Tom Wheeler, chairman of US broadband watchdog the FCC, has given telcos a firm poke in the eye over their net neutrality doomsday predictions.
Speaking on the one-year anniversary of the Open Internet Order at the GnoviCon conference in Washington DC, Wheeler reflected on the fact that the big telcos railed against the rules.
"Critics howled that the rules would be devastating for network investment – that broadband deployment would screech to a halt," he reminisced. "So how are those predictions working out?"
As has been pointed out repeatedly by net neutrality advocates, the argument was more FUD (fear, uncertainty, and doubt) than danger.
Wheeler concurs: "The nation's largest providers are all telling Wall Street that they plan sustained and significant capital expenditures in 2016 and beyond," he pointed out. "AT&T projects $22 billion in capital expenditures this year, a $2 billion increase. Comcast says it plans 'increased investment in network infrastructure' in 2016 ... Verizon says it 'remains committed to consistently investing in our networks for the future'."
He also references the fact that Google is expanding its fiber rollout plans, investing billions, despite knowing it is subject to the rules.
Rather than causing economic hardship, Wheeler claims the open internet "is driving more network usage and – surprise! – that increased usage is driving more revenue per user. More openness, more demand, more broadband. It's just that simple."
He summed up: "The whole argument that we could have either Open Internet protections or robust network investment was – and remains – a false choice. We can, and do, have both an Open Internet and continued investment in bigger and better broadband. We can have an Open Internet and light-touch regulation that encourages innovation and consumer choice."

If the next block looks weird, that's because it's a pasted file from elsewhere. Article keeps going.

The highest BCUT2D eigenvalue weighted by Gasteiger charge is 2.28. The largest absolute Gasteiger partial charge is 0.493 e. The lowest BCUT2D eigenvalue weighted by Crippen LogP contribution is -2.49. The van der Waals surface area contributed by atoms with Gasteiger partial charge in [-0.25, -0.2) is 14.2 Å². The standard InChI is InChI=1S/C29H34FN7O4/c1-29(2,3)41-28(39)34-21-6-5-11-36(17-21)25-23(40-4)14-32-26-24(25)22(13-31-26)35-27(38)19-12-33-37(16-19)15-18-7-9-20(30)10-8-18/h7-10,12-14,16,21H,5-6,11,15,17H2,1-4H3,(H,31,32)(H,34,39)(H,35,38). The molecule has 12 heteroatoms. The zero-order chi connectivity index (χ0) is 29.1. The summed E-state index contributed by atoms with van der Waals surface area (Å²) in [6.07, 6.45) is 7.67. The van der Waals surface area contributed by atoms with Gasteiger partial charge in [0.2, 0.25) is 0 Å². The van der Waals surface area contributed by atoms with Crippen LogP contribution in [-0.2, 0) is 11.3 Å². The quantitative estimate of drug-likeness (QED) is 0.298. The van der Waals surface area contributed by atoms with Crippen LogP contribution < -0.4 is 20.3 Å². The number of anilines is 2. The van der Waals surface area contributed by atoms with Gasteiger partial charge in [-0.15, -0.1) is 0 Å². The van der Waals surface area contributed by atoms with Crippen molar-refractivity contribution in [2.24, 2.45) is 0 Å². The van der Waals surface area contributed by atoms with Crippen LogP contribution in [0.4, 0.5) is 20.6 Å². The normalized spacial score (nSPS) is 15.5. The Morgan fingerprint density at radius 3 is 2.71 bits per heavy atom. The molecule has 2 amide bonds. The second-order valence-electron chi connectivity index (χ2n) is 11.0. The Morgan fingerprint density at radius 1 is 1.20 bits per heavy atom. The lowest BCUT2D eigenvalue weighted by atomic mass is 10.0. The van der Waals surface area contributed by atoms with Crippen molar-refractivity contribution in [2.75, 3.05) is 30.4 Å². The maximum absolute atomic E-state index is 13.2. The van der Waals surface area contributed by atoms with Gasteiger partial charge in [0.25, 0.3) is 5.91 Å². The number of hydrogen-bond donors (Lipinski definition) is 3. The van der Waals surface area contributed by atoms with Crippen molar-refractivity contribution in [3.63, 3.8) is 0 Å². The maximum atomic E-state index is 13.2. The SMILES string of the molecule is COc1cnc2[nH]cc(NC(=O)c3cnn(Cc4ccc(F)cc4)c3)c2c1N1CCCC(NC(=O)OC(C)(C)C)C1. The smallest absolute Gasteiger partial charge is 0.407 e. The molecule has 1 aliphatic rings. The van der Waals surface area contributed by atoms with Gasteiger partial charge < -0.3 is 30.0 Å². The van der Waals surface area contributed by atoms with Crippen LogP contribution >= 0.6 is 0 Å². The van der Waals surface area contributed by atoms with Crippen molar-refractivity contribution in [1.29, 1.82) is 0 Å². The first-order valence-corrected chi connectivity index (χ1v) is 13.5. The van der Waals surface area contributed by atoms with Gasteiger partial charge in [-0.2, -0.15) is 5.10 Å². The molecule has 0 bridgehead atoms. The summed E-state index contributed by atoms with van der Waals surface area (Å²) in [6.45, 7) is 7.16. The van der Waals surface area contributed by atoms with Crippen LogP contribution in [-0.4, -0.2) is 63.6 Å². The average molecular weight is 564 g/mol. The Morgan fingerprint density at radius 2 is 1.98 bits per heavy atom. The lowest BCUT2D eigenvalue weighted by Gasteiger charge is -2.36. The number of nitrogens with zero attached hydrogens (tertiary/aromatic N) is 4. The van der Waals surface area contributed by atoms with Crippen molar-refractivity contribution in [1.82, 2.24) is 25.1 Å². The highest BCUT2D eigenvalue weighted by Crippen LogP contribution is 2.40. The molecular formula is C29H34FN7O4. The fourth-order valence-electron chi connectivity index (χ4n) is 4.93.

Wheeler fell back on his referee analogy to explain the new landscape (but thankfully left the Robin Hood/policeman mashup behind this time): "The real choice at the heart of the net neutrality debate is whether those who build the networks should make the rules by themselves or whether there should be a basic set of rules and a referee on the field to throw the flag if they are violated. To me, the choice remains clear."
He then moved to pushing his latest effort to bring the telcos in line (following the drive to end the cable box ripoff): forcing telcos to subscribe to common data privacy rules so subscribers can opt-in to how their data is being used.
Critics have been arguing that effort shows that the FCC is starting to abuse the new powers it has under the Open Internet rules (where internet access was legally reclassified as a Title II service, giving the FCC more authority over it). Wheeler, obviously, sees things differently, arguing that there was clear gap before and that the FCC is now able to fill it ("Congress has not authorized the Federal Trade Commission to regulate common carriers").
Noting that the Title II reclassification has "meaningful implications for privacy," he argues that in the past, the Commission "refrained" from applying common privacy rules to broadband suppliers. Not any longer.
And tying it back to the net neutrality fight, Wheeler told the audience not to listen to the griping telcos. "We know there will be opposition. We've already heard the naysayers argue that FCC privacy rules would stifle business models that support faster, better broadband networks. We've seen that movie before."
He makes a good point though: "The bottom line is that it's your data; it should be your choice about how that data is shared and used."
Tom Wheeler the telco eye-poker then left the stage. ®